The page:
One of the most awful and embarrassing situations for an audio engineer is microphone feedback during an event. Not only is it painful for our ears, but it can interrupt the flow of an entire performance or event. Audience members may become skeptical of your abilities and event planners will look for someone to blame. Essentially, feedback is the last thing you want while running sound. Here are a few tips to help prevent feedback.
1. Microphone Position & Polar Pattern
Different microphones have differently shaped areas from which signal can be picked up. It is essential to know your microphone’s specific polar pattern before you use them live. Knowing your microphone's polar pattern helps you to adjust where you will place stage monitors to avoid signal feedback into the microphone.
2. Know the “Point of Feedback”
Once you have adjusted and set your gain, slowly ride your mixer's fader up until you begin to hear feedback. Make a mental note or even use a piece of console tape to depict where feedback will ensue visually. If this level is too low, the microphone position or monitor position may need adjustment. This line is your limit and should only be crossed when required during certain moments when headroom has increased. Always make sure you bring it back below the line as soon as possible. Remember, feedback is acceptable during soundcheck. This is when you are feeling everything out and learning how the sound sources and stage configuration interact.
3. Use EQ
Using your ears or a real-time analyzer (RTA), determine which frequencies are spiking and feeding into each other. To do this, set all faders just below the point of feedback and raise the stage monitor levels up one at a time until they begin to feedback. When a frequency starts to spike, use a parametric or graphic eq to notch out the troublesome frequency pre-fader on the monitor output. Be careful not to tweak the EQ after this.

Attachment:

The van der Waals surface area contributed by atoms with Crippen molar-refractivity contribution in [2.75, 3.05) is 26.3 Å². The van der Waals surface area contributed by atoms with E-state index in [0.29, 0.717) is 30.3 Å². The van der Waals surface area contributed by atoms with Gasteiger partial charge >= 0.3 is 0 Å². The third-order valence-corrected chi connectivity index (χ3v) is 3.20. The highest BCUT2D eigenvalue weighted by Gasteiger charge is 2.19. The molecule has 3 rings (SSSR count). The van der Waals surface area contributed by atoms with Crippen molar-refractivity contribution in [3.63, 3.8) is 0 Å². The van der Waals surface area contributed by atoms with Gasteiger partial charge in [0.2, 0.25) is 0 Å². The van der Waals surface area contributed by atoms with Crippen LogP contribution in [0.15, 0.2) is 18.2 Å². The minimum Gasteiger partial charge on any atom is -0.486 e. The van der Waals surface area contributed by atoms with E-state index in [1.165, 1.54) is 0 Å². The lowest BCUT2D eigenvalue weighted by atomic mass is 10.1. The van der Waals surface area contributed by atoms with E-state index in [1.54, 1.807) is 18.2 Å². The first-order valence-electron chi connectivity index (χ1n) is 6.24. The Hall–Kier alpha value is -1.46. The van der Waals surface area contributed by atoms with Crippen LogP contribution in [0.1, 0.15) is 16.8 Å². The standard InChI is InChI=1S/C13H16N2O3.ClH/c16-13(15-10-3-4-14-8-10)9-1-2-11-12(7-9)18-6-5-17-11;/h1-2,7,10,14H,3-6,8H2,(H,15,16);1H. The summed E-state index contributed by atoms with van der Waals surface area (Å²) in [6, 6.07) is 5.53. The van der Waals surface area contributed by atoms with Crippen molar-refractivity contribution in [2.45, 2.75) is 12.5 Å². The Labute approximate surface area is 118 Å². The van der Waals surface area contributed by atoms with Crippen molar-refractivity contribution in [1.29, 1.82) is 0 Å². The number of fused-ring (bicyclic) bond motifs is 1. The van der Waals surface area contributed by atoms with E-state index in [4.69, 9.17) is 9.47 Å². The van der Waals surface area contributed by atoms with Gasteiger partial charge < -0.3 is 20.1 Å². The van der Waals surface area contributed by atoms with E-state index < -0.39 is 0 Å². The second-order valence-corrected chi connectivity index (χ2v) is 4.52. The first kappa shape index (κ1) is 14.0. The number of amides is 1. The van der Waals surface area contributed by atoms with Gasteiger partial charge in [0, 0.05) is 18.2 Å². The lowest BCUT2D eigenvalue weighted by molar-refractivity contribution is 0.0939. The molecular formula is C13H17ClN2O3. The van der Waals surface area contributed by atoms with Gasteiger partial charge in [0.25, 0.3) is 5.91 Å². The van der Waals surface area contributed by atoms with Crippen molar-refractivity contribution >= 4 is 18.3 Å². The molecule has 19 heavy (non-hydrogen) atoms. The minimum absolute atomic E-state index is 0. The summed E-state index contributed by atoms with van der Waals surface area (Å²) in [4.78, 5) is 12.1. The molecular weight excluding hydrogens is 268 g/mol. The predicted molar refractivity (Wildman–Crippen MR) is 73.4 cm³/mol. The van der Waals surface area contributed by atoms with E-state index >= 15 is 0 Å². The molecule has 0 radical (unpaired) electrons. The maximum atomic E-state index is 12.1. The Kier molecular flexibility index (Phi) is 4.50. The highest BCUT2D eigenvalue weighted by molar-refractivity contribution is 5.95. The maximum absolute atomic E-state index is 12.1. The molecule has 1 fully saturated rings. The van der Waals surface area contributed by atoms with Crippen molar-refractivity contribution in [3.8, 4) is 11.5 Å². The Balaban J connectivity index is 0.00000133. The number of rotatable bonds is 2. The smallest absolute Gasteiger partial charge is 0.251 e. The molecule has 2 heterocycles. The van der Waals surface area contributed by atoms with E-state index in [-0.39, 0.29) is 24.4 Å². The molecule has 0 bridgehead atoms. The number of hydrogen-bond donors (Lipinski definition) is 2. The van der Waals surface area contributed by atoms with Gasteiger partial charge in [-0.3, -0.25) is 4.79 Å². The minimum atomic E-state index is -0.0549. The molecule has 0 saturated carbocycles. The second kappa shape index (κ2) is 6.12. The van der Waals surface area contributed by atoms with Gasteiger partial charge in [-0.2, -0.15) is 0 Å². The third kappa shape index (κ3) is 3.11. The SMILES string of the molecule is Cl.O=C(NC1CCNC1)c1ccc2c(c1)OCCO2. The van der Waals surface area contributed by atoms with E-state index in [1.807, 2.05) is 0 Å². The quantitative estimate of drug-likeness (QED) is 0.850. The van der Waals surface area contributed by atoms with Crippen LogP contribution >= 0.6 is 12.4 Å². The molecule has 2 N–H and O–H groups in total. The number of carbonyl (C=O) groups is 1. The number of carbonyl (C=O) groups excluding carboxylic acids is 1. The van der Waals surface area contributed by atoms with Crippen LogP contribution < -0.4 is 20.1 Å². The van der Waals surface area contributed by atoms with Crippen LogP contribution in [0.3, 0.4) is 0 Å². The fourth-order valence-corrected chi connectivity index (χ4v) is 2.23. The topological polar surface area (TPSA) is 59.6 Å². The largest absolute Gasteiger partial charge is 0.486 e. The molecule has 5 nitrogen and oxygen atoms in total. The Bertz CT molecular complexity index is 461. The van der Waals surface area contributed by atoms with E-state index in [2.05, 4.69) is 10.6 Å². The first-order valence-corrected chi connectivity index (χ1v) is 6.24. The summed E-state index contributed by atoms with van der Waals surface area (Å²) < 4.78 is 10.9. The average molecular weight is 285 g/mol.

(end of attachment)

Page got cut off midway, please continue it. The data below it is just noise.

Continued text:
4. Carefully Watch Your Stage Volume
The louder your stage volume is, the higher the chance for feedback gets. Try keeping your monitor levels as low as possible. Once a musician is happy with their mix and level, you can usually get away with turning the volume down slightly when they are not looking. Furthermore, consider using in-ear-monitors when possible. This reduces stage volume drastically which in turn reduces the chance for feedback.
5. Always Mute Unused Microphones
It is a good idea to mute microphones that are not in use at any given time. This helps to reduce the amount of pickup from the stage, which in turn allows you to push the unmuted microphones louder. Additionally, unused microphones pick up bleed which can only muddy up a mix.
6. Teach Performers Proper Mic Technique
It is often not the equipment but the performers that increase your chances of feedback. When an inexperienced performer does not have a proper projection technique, feedback can often leak in. Always remind them that it is ideal for them to be as close as possible to the microphone.
7. Use Direct Boxes Instead of Amps
Use a direct box instead of an amp as much as possible. Instruments like keyboards or bass guitars usually do not depend on an amplifier for their tone. Using a DI box eliminates having another microphone on stage. Going direct will also reduce stage volume, and you will have a cleaner signal.
8. Always Be Alert and Ready to Mute
Keep an eye on all live microphones at all times and their position on stage. A singer walking in front of a PA stack or an MC waiving a microphone near a stage monitor are all common causes of sudden feedback. If this happens always be ready mute the affected channel or quickly throw a fader down, your audience will thank you.